Use of low-dose helical computed tomography (CT) helped identify more lung cancers and prevented more lung cancer deaths than standard chest radiography, according to findings from a clinical trial funded by the National Cancer Institute (NCI). But officials note that CT screening for lung cancer also has drawbacks.
The multisite randomized controlled trial, which included 53 500 men and women aged 55 to 74 years who smoked on average 1 pack per day for 30 years, was stopped in October by its data and safety monitoring board; preliminary data from the trial indicated about a 20% reduction in lung cancer deaths in the CT group compared with the x-ray group, with 354 deaths in the CT group compared with 442 in the x-ray group (http: //tinyurl.com /2cutflw). The participants received 3 annual screenings for lung cancer and were followed up for 5 more years.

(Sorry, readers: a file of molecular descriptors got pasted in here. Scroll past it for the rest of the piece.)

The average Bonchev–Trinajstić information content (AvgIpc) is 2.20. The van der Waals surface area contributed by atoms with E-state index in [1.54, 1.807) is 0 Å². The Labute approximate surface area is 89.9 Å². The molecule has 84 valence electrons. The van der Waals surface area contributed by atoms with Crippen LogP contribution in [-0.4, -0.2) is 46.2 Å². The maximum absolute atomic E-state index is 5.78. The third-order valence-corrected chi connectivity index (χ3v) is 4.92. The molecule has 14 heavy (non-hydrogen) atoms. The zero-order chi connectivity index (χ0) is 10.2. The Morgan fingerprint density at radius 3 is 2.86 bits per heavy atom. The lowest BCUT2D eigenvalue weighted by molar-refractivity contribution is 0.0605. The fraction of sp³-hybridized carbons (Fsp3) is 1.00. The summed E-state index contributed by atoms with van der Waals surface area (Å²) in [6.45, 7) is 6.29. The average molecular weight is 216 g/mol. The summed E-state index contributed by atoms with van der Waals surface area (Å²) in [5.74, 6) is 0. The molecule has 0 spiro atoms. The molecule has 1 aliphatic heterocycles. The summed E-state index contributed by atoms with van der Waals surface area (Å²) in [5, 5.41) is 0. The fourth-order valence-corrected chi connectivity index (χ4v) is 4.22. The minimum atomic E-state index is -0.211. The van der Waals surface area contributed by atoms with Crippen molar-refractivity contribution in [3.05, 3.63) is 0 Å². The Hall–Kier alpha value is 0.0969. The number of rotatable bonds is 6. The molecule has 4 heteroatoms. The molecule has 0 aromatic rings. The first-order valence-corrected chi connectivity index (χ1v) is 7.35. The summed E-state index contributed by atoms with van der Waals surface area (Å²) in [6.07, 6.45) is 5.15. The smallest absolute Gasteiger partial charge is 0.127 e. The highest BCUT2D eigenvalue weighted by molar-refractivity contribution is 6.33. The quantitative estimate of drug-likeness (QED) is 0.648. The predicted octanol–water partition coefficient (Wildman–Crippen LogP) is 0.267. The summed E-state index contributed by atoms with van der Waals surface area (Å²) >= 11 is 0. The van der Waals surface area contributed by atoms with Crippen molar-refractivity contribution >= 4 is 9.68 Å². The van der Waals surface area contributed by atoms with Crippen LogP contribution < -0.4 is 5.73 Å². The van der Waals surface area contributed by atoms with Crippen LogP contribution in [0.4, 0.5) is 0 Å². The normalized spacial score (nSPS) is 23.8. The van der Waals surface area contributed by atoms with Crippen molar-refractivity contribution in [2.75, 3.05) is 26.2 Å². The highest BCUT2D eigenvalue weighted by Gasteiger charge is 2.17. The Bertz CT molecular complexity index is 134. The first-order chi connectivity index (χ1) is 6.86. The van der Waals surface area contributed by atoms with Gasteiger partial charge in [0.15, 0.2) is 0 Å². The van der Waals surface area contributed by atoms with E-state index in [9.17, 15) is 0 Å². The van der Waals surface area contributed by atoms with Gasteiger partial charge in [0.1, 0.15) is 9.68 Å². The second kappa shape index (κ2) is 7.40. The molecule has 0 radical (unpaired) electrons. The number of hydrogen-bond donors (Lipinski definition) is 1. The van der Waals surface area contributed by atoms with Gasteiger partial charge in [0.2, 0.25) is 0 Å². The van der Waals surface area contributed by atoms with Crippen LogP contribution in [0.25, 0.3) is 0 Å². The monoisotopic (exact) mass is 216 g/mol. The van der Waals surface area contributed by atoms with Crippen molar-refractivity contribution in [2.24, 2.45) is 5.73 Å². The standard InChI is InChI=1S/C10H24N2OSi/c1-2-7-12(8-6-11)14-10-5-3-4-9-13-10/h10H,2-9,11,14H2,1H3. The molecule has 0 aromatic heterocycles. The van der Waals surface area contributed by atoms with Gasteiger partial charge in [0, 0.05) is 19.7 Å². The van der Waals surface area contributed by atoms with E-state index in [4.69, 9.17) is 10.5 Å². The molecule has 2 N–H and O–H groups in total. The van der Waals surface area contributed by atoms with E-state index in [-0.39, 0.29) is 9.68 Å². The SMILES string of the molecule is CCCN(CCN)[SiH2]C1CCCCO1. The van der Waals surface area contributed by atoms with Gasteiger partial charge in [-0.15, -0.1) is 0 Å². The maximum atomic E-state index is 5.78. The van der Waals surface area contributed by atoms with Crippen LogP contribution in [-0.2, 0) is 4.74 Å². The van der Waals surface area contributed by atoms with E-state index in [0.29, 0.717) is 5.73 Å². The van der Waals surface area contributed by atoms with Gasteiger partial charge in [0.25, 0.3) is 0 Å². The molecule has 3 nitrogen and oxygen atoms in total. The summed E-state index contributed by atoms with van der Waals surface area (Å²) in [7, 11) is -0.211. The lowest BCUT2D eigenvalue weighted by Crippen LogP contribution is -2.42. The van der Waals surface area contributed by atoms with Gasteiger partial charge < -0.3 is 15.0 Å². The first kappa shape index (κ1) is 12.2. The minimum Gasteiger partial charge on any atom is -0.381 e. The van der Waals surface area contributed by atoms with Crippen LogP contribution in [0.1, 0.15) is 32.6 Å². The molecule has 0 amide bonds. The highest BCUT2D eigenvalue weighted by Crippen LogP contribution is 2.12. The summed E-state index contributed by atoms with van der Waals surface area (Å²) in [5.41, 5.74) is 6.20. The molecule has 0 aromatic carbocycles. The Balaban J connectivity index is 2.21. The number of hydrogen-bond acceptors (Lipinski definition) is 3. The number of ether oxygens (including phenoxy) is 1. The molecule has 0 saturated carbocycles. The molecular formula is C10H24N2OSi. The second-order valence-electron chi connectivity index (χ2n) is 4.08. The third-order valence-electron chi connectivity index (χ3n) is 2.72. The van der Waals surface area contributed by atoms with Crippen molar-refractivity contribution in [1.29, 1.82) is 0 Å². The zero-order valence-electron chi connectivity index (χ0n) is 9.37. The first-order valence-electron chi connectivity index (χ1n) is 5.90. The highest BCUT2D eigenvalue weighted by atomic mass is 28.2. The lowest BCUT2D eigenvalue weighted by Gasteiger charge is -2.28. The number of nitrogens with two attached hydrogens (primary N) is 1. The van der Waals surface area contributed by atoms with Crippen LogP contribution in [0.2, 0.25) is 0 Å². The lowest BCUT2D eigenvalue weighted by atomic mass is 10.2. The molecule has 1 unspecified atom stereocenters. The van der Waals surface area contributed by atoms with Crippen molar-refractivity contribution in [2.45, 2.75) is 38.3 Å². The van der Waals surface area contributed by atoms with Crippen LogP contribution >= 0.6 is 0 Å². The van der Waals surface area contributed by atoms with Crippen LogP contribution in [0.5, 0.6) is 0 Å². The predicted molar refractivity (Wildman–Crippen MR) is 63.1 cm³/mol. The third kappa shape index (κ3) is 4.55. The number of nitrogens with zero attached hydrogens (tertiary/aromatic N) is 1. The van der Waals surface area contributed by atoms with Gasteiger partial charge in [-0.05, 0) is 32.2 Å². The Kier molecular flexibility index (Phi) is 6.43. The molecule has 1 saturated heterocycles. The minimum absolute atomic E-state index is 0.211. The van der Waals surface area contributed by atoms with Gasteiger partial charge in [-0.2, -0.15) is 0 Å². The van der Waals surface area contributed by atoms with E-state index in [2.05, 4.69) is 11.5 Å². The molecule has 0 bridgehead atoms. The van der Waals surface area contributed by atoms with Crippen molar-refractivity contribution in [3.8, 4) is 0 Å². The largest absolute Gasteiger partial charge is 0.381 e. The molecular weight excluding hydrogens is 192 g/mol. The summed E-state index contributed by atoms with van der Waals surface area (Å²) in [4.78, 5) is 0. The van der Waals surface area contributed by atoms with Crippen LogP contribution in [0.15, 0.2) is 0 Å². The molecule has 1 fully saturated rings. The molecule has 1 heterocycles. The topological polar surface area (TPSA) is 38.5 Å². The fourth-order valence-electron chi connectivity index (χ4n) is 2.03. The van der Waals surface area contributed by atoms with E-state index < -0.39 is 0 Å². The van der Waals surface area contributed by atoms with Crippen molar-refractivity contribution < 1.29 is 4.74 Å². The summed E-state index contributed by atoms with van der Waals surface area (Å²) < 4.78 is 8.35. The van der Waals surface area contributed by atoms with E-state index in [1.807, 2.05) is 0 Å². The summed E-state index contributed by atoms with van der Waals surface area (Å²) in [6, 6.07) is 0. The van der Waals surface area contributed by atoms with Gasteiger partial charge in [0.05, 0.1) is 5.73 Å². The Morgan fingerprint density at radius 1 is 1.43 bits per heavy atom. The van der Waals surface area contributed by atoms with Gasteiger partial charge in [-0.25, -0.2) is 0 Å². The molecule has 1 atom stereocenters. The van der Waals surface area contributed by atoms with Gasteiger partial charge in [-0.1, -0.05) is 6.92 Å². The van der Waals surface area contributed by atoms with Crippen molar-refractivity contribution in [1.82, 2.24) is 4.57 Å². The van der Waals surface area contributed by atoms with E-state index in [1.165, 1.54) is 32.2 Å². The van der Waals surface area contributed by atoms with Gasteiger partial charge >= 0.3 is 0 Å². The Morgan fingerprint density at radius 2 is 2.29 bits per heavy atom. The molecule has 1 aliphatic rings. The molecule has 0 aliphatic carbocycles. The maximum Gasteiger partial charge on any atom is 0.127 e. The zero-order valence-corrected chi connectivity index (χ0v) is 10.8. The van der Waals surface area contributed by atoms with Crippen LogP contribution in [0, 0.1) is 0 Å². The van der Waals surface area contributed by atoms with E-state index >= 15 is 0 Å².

Kuehn BM. Lung Cancer Screening. JAMA. 2010;304(24):2687. doi:10.1001/jama.2010.1814